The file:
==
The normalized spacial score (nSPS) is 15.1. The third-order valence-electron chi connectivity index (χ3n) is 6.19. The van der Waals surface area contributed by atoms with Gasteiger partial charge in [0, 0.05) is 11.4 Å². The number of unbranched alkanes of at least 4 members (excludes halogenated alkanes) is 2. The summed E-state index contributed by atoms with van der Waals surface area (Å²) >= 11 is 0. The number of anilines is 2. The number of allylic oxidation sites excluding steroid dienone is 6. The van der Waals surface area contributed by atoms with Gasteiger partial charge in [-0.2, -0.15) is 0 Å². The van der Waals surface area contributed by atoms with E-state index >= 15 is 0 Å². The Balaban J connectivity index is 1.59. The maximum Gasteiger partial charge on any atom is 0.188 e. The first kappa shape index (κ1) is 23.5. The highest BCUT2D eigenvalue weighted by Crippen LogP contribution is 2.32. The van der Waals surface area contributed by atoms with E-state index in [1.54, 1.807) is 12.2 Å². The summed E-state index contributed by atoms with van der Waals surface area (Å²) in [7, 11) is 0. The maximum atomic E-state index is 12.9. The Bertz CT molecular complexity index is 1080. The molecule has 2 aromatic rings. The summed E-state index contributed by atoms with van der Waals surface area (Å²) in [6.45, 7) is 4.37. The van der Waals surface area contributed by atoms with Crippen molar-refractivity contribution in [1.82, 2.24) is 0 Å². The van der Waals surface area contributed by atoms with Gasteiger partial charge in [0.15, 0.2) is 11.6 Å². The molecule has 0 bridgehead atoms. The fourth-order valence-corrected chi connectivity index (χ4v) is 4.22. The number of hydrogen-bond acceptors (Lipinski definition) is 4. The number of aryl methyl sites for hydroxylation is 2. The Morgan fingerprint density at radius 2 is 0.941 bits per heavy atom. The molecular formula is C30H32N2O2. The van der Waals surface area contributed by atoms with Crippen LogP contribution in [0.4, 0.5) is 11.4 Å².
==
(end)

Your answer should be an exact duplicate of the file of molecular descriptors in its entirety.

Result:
The normalized spacial score (nSPS) is 15.1. The third-order valence-electron chi connectivity index (χ3n) is 6.19. The van der Waals surface area contributed by atoms with Gasteiger partial charge in [0, 0.05) is 11.4 Å². The number of unbranched alkanes of at least 4 members (excludes halogenated alkanes) is 2. The summed E-state index contributed by atoms with van der Waals surface area (Å²) >= 11 is 0. The number of anilines is 2. The number of allylic oxidation sites excluding steroid dienone is 6. The van der Waals surface area contributed by atoms with Gasteiger partial charge in [-0.2, -0.15) is 0 Å². The van der Waals surface area contributed by atoms with E-state index >= 15 is 0 Å². The Balaban J connectivity index is 1.59. The maximum Gasteiger partial charge on any atom is 0.188 e. The first kappa shape index (κ1) is 23.5. The highest BCUT2D eigenvalue weighted by Crippen LogP contribution is 2.32. The van der Waals surface area contributed by atoms with E-state index in [1.54, 1.807) is 12.2 Å². The summed E-state index contributed by atoms with van der Waals surface area (Å²) in [7, 11) is 0. The maximum atomic E-state index is 12.9. The Bertz CT molecular complexity index is 1080. The molecule has 2 aromatic rings. The summed E-state index contributed by atoms with van der Waals surface area (Å²) in [6.45, 7) is 4.37. The van der Waals surface area contributed by atoms with Crippen molar-refractivity contribution in [1.82, 2.24) is 0 Å². The van der Waals surface area contributed by atoms with Gasteiger partial charge in [0.15, 0.2) is 11.6 Å². The molecule has 0 bridgehead atoms. The fourth-order valence-corrected chi connectivity index (χ4v) is 4.22. The number of hydrogen-bond acceptors (Lipinski definition) is 4. The number of aryl methyl sites for hydroxylation is 2. The Morgan fingerprint density at radius 2 is 0.941 bits per heavy atom. The molecular formula is C30H32N2O2. The van der Waals surface area contributed by atoms with Crippen LogP contribution in [0.4, 0.5) is 11.4 Å².